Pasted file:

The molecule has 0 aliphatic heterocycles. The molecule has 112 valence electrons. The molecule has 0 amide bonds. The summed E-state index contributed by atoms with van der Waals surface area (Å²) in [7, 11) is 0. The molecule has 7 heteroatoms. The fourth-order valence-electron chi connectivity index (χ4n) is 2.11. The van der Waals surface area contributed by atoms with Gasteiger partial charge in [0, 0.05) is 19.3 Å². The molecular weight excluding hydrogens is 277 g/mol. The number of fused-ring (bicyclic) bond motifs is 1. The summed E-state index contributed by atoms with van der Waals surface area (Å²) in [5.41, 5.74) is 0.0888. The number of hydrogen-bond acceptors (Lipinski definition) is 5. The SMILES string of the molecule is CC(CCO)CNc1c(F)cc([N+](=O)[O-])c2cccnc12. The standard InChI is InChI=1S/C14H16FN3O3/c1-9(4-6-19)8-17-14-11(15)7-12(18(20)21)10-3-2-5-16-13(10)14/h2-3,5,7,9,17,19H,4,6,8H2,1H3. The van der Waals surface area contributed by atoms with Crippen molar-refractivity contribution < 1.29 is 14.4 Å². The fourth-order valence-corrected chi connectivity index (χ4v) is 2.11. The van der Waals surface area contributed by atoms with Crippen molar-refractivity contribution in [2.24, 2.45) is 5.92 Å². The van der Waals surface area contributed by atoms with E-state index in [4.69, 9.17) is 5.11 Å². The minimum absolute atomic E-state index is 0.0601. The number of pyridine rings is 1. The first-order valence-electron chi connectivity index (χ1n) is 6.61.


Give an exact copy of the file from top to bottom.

The molecule has 0 aliphatic heterocycles. The molecule has 112 valence electrons. The molecule has 0 amide bonds. The summed E-state index contributed by atoms with van der Waals surface area (Å²) in [7, 11) is 0. The molecule has 7 heteroatoms. The fourth-order valence-electron chi connectivity index (χ4n) is 2.11. The van der Waals surface area contributed by atoms with Gasteiger partial charge in [0, 0.05) is 19.3 Å². The molecular weight excluding hydrogens is 277 g/mol. The number of fused-ring (bicyclic) bond motifs is 1. The summed E-state index contributed by atoms with van der Waals surface area (Å²) in [5.41, 5.74) is 0.0888. The number of hydrogen-bond acceptors (Lipinski definition) is 5. The SMILES string of the molecule is CC(CCO)CNc1c(F)cc([N+](=O)[O-])c2cccnc12. The standard InChI is InChI=1S/C14H16FN3O3/c1-9(4-6-19)8-17-14-11(15)7-12(18(20)21)10-3-2-5-16-13(10)14/h2-3,5,7,9,17,19H,4,6,8H2,1H3. The van der Waals surface area contributed by atoms with Crippen molar-refractivity contribution < 1.29 is 14.4 Å². The fourth-order valence-corrected chi connectivity index (χ4v) is 2.11. The van der Waals surface area contributed by atoms with Crippen molar-refractivity contribution in [2.24, 2.45) is 5.92 Å². The van der Waals surface area contributed by atoms with E-state index in [4.69, 9.17) is 5.11 Å². The minimum absolute atomic E-state index is 0.0601. The number of pyridine rings is 1. The first-order valence-electron chi connectivity index (χ1n) is 6.61.